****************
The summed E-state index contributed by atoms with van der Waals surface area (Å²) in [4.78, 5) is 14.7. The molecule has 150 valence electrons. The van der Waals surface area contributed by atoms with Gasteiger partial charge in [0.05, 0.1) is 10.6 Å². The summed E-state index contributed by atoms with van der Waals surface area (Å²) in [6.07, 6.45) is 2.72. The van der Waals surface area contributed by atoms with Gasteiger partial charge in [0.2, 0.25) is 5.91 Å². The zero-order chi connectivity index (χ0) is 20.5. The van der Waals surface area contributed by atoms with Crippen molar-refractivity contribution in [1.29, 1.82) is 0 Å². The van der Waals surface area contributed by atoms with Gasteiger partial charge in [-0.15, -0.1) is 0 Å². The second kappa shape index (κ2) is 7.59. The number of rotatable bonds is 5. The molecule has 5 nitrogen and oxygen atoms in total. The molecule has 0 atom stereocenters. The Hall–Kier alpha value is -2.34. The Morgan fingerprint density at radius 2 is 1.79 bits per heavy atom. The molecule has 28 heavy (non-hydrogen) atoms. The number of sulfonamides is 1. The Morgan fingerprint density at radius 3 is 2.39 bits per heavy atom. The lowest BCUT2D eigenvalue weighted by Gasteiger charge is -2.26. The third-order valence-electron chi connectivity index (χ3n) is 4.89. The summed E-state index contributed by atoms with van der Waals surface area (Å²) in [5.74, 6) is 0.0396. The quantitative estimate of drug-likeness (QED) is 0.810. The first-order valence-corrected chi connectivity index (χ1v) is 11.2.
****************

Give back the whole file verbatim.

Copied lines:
The summed E-state index contributed by atoms with van der Waals surface area (Å²) in [4.78, 5) is 14.7. The molecule has 150 valence electrons. The van der Waals surface area contributed by atoms with Gasteiger partial charge in [0.05, 0.1) is 10.6 Å². The summed E-state index contributed by atoms with van der Waals surface area (Å²) in [6.07, 6.45) is 2.72. The van der Waals surface area contributed by atoms with Gasteiger partial charge in [0.2, 0.25) is 5.91 Å². The zero-order chi connectivity index (χ0) is 20.5. The van der Waals surface area contributed by atoms with Crippen molar-refractivity contribution in [1.29, 1.82) is 0 Å². The van der Waals surface area contributed by atoms with Gasteiger partial charge in [-0.15, -0.1) is 0 Å². The second kappa shape index (κ2) is 7.59. The number of rotatable bonds is 5. The molecule has 5 nitrogen and oxygen atoms in total. The molecule has 0 atom stereocenters. The Hall–Kier alpha value is -2.34. The Morgan fingerprint density at radius 2 is 1.79 bits per heavy atom. The molecule has 28 heavy (non-hydrogen) atoms. The number of sulfonamides is 1. The Morgan fingerprint density at radius 3 is 2.39 bits per heavy atom. The lowest BCUT2D eigenvalue weighted by Gasteiger charge is -2.26. The third-order valence-electron chi connectivity index (χ3n) is 4.89. The summed E-state index contributed by atoms with van der Waals surface area (Å²) in [5.74, 6) is 0.0396. The quantitative estimate of drug-likeness (QED) is 0.810. The first-order valence-corrected chi connectivity index (χ1v) is 11.2.